I have a specimen Epidendrum that was recently re-potted from a cast iron pot into seven smaller pots. When will they bloom again? Lindy W.
Epidendrums are unusual orchids in that they produce clusters of tiny red, orange, or yellow flowers at the top of long pseudo-bulbs. The foliage can reach 3 feet tall, often sprout keikis (or baby plants), and take nearly full sun. A heavy cast iron pot is not the typical orchid container but it helps to illustrate the adaptability of these tropical plants.
Anytime a large plant is split into many pieces, it takes several years to recover since the roots are completely broken apart and all new roots must be made. The seven pieces were likely 4 or 5 bulb ‘divisions’ and will make one new growth a year. Patience is required since the estimated bloom time will be winter of 2012.
Most of my buds open except the tiniest on the very end. Occasionally, all the buds fall off even though the plant is sitting with the others. Are some orchids more sensitive than others? Nancy L.
The winter is a challenging time for orchid buds. It’s difficult to keep the humidity high, avoid cold drafts, and maintain uniform watering over the several months of bud development. Losing a tiny bud or two on the very end is not bad!
If all the buds fall off one plant but not others, then there is most likely something wrong with that particular orchid. It could be a ‘weak’ plant and have a poor root system, limp foliage, etc and be in need of rehabilitation. It could also be a ‘sensitive’ plant in which case the bud blast would occur every year. Repeat offenders should probably be discarded unless there is sentimental value.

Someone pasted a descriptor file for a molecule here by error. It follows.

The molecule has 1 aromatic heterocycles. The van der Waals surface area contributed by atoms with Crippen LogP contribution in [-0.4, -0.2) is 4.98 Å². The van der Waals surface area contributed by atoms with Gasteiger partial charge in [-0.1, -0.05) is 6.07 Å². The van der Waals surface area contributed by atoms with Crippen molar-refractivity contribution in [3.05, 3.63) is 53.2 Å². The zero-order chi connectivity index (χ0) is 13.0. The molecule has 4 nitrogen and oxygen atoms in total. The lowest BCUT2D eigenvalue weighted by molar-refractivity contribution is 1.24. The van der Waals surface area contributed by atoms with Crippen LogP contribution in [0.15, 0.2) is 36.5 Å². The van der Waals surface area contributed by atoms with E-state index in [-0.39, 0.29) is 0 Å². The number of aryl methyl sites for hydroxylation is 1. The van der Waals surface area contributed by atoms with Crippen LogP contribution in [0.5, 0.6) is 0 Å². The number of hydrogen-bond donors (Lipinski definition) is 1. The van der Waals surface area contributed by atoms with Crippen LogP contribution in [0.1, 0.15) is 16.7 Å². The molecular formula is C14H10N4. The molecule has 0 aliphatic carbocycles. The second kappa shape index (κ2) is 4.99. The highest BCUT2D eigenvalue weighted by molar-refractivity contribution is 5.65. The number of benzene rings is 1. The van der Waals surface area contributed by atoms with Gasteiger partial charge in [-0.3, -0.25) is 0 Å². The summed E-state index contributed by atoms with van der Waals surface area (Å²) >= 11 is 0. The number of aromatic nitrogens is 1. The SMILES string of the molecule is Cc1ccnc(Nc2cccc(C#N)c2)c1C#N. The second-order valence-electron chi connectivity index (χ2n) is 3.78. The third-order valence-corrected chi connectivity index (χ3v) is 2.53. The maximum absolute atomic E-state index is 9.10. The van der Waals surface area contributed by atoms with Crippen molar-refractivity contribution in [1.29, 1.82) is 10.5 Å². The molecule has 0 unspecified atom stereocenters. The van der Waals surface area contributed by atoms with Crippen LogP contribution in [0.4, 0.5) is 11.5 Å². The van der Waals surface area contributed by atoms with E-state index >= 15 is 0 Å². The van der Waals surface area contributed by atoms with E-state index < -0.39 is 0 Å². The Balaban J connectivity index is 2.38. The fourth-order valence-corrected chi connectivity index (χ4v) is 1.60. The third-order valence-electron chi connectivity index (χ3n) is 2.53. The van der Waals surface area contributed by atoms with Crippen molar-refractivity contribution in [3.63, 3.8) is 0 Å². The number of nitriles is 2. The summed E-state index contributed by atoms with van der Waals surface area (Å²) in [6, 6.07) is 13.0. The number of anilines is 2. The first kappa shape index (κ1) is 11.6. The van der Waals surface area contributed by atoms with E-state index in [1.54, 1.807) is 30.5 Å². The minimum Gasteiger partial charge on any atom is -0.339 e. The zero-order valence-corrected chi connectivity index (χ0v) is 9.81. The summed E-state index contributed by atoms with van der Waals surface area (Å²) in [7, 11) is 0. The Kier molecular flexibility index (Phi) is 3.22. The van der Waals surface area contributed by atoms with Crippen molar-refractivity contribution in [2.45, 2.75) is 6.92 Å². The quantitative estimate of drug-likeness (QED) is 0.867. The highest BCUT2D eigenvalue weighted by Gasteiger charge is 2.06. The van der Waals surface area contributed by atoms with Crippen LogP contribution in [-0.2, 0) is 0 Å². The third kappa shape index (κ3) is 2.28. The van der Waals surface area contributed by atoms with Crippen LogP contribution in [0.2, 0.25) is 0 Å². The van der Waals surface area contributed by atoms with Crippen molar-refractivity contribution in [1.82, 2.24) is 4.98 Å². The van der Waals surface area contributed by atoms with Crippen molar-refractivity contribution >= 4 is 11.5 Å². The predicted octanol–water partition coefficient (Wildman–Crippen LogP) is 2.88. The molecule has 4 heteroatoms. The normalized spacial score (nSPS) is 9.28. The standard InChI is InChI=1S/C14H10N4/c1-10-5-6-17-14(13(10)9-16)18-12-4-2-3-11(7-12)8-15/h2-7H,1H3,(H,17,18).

I have a huge Phalaenopsis that has 9 leaves and two stalks in full bloom. Within the last month, the leaves have turned rubbery like it is dry. I did find excess water in the container and dumped that. What is happening? Catherine W.
It seems ironic that orchid roots sitting in water cant use the water! Epiphytic plants require air movement and roots rot quickly when submerged in water. Leaves start to get droopy and no amount of fertilizer will improve the situation.
The only remedy is to cut off the flowers and repot the plant. (Blooms will last at least a week in a vase).This poor orchid needs a chance to recover! Re-potting involves removing the dead roots and using the smallest pot possible. Its likely that this plant, despite its large leaves, may ultimately reside in a three to four inch pot.